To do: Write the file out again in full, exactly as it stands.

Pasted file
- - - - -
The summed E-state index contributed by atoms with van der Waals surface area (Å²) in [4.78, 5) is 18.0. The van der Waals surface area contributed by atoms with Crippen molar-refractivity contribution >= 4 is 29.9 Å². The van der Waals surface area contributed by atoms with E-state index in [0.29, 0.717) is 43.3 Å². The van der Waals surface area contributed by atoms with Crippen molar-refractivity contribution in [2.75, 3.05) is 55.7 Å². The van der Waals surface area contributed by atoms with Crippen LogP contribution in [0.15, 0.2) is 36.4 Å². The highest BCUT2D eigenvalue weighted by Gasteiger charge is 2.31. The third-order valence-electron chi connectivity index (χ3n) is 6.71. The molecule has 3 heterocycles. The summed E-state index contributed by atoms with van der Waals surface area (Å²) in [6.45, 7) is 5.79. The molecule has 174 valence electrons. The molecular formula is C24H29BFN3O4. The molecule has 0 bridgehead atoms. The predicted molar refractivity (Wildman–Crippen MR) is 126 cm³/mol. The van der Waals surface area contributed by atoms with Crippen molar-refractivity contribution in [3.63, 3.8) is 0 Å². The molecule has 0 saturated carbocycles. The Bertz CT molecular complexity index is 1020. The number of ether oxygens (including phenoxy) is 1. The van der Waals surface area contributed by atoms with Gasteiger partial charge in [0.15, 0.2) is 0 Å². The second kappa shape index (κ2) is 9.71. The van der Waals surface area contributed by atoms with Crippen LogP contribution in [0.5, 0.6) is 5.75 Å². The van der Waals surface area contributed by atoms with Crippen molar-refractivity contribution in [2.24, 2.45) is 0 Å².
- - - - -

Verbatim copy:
The summed E-state index contributed by atoms with van der Waals surface area (Å²) in [4.78, 5) is 18.0. The van der Waals surface area contributed by atoms with Crippen molar-refractivity contribution >= 4 is 29.9 Å². The van der Waals surface area contributed by atoms with E-state index in [0.29, 0.717) is 43.3 Å². The van der Waals surface area contributed by atoms with Crippen molar-refractivity contribution in [2.75, 3.05) is 55.7 Å². The van der Waals surface area contributed by atoms with Crippen LogP contribution in [0.15, 0.2) is 36.4 Å². The highest BCUT2D eigenvalue weighted by Gasteiger charge is 2.31. The third-order valence-electron chi connectivity index (χ3n) is 6.71. The molecule has 3 heterocycles. The summed E-state index contributed by atoms with van der Waals surface area (Å²) in [6.45, 7) is 5.79. The molecule has 174 valence electrons. The molecular formula is C24H29BFN3O4. The molecule has 0 bridgehead atoms. The predicted molar refractivity (Wildman–Crippen MR) is 126 cm³/mol. The van der Waals surface area contributed by atoms with Crippen molar-refractivity contribution in [3.63, 3.8) is 0 Å². The molecule has 0 saturated carbocycles. The Bertz CT molecular complexity index is 1020. The number of ether oxygens (including phenoxy) is 1. The van der Waals surface area contributed by atoms with Gasteiger partial charge in [0.15, 0.2) is 0 Å². The second kappa shape index (κ2) is 9.71. The van der Waals surface area contributed by atoms with Crippen LogP contribution in [0.5, 0.6) is 5.75 Å². The van der Waals surface area contributed by atoms with Crippen molar-refractivity contribution in [2.24, 2.45) is 0 Å².